Chocolate Macadamia Nut and Coconut Pie

1 9-inch pie crust
*you can refer to my post on pie for a recipe
4 eggs
1/2 cup brown sugar
1/4 cup white sugar
1 cup light corn syrup
3 tablespoons heavy cream
2 teaspoons vanilla
1/4 cup butter
8 oz semi-sweet chocolate
1 1/2 cups macadamia nut pieces toasted
2/3 cup unsweetened grated coconut

Preheat oven to 375 degrees.  In a small saucepan melt the butter and six ounces of the chocolate.  When the chocolate is completely melted set aside while you finish the filling.  In a large bowl combine the eggs, sugars, vanilla, corn syrup, and cream.  Mix until well combined.  Add the melted chocolate and mix until well incorporated. 

In a small bowl combine the macadamia nuts and coconut.  Pour into a prepared 9-inch pie crust.  Pour the chocolate mixture over the nuts (you'll notice that the nuts start to rise to the top, that's OK, it's what you want to see).  Cover the crust with foil (this prevents the crust from over browning, just take it off mid-way through the baking process) and bake the pie until the filling is set but is still a little loose, about 1 hour.  Set the pie on a rack to cool completely. 
Once the pie is cool, melt the remaining two ounces of chocolate and drizzle over the top of the pie and your ready to serve!

Saturday, November 20, 2010

Memories of Leavenworth

Recently I found myself reminiscing about a trip that we took this summer to Leavenworth, a little town here in the Pacific Northwest which has strangely taken on a Bavarian theme since 1962.  Everything from the architecture, the festivals, and especially the food there has taken on a German theme. 
When you are driving into town it really does look like some of those photos you seen of Bavaria and you suddenly feel transported to another place, without the hassle of airport security, crappy airline food, and just....well...the inconveniences of flying.  So looking back on that trip I fondly remembered the bratwurst that we had when we visited, (along with the amazing beer, but that's another story) and I felt a sudden urge to create a recipe at home to bring those flavors we experienced back to life.  So in preparing this recipe I wanted to make some attempt at paying a homage to fall, since I have a premonition that fall is leaving and taking her goodies with her (the forecast for snow here kinda helps with this notion).
Unfortunately on the night I had scheduled myself to make this dish I was not on my best behavior, in fact, I was being a bit of a s$%^ (shocker).  I distinctly remember having a small temper tantrum in the kitchen as I was putting this dish together saying out loud to myself how crappy my blog was, how no one was reading it anyway, and how this stupid !#$%*&#* recipe sucked and I just wanted to chuck it all.  After some very strange looks from my husband, who I think was convinced I was losing my mind, I calmed myself down, guzzled a glass of wine and ate what I had convinced myself to be a lousy dinner.  Needless to say, it was surprisingly not crappy, actually it was pretty damn good, and I found myself all of a sudden feeling much better about my universe (although the guzzling of a second glass of wine may have been the cause of such elation).  But most importantly this dish DID bring me back to this past summer, and brought back all the memories of a great trip spent with the people I love, and for that this recipe is precious to me.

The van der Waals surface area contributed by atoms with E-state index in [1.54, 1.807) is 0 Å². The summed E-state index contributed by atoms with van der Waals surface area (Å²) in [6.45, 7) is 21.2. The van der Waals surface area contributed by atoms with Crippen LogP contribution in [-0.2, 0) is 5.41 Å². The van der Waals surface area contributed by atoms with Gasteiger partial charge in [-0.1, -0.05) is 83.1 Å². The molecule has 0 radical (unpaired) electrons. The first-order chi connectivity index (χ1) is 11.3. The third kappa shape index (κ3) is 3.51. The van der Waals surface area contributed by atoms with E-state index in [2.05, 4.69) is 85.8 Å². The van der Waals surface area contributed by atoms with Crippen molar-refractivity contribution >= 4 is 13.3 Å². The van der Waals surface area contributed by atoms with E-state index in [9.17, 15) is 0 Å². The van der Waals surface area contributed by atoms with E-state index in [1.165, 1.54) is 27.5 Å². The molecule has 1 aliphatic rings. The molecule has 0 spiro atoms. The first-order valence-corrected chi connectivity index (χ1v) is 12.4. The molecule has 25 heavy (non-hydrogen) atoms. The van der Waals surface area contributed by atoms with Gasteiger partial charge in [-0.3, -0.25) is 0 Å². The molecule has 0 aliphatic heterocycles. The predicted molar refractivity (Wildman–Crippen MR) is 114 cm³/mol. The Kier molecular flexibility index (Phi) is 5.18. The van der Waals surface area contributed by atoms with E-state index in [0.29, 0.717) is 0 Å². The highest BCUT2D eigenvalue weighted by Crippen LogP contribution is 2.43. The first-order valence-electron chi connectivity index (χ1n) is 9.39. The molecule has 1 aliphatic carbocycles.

Braised Red Cabbage And Apples With
Bratwurst and Sweet Potato Cakes

Braised Cabbage:

1 small head of red cabbage thinly sliced
1 small sweet onion sliced
2 apples peeled and diced
3 tablespoons butter
3 cups apple cider
2 cups chicken broth
1 tablespoon fennel seeds
1/2 teaspoon cinnamon
1/2 cup apple cider vinegar
4 tablespoons brown sugar
2 teaspoons salt
1 teaspoon pepper
1 tablespoon fresh thyme chopped

Sweet Potato Cakes

2 medium sweet potatoes peeled and quartered
1 sweet onion diced
2 tablespoons butter
2/3 cup panko (Japanese breadcrumbs)
1/2 cup flour
1 egg
1 teaspoon salt
1/2 teaspoon pepper
1 tablespoon fresh Italian parsley finely chopped
3-4 tablespoons extra virgin olive oil


6 fresh bratwurst
2 tablespoons olive oil
1 shallot diced
2 cups low sodium chicken broth
1 cup white wine
1 tablespoon Dijon mustard
1/2 teaspoon pepper

For the braised cabbage: Heat the butter in a large stockpot over medium heat until melted.  Add the apples and onions and cook until softened, about 5 minutes.  Add the cabbage and remaining ingredients.  Cover and cook until the cabbage is tender, about 25 minutes.  Uncover and cook an additional 20 minutes or until the liquid is reduced. 
For the bratwurst: In a large pan heat the olive oil over medium high heat.  Add the sausages and brown on both sides.  Remove sausages from pan and set aside.  To the pan add the shallot and cook until tender, about 3 minutes.  Add the broth, wine and mustard and cook until reduced and slightly thickened, about 10 minutes.  Add the sausages and cook until the sausages are heated through.

For the sweet potato cakes: Boil the sweet potatoes until very soft, about 25 minutes.  Drain and set aside.  In a small pan melt the butter over medium heat.  Add the onion and cook until tender and translucent, about 10 minutes.  Using a food processor process the sweet potatoes until relatively smooth.  Put the sweet potato puree in a small bowl and add the cooked onions.  Allow to cool.  Once cool add the egg, panko, flour and remaining ingredients.  Stir until well combined.  Using well floured hands mold the potato mixture into small patties.  In a medium pan heat the olive oil and cook the cakes until browned on both sides and heated through, about 4 minutes per side.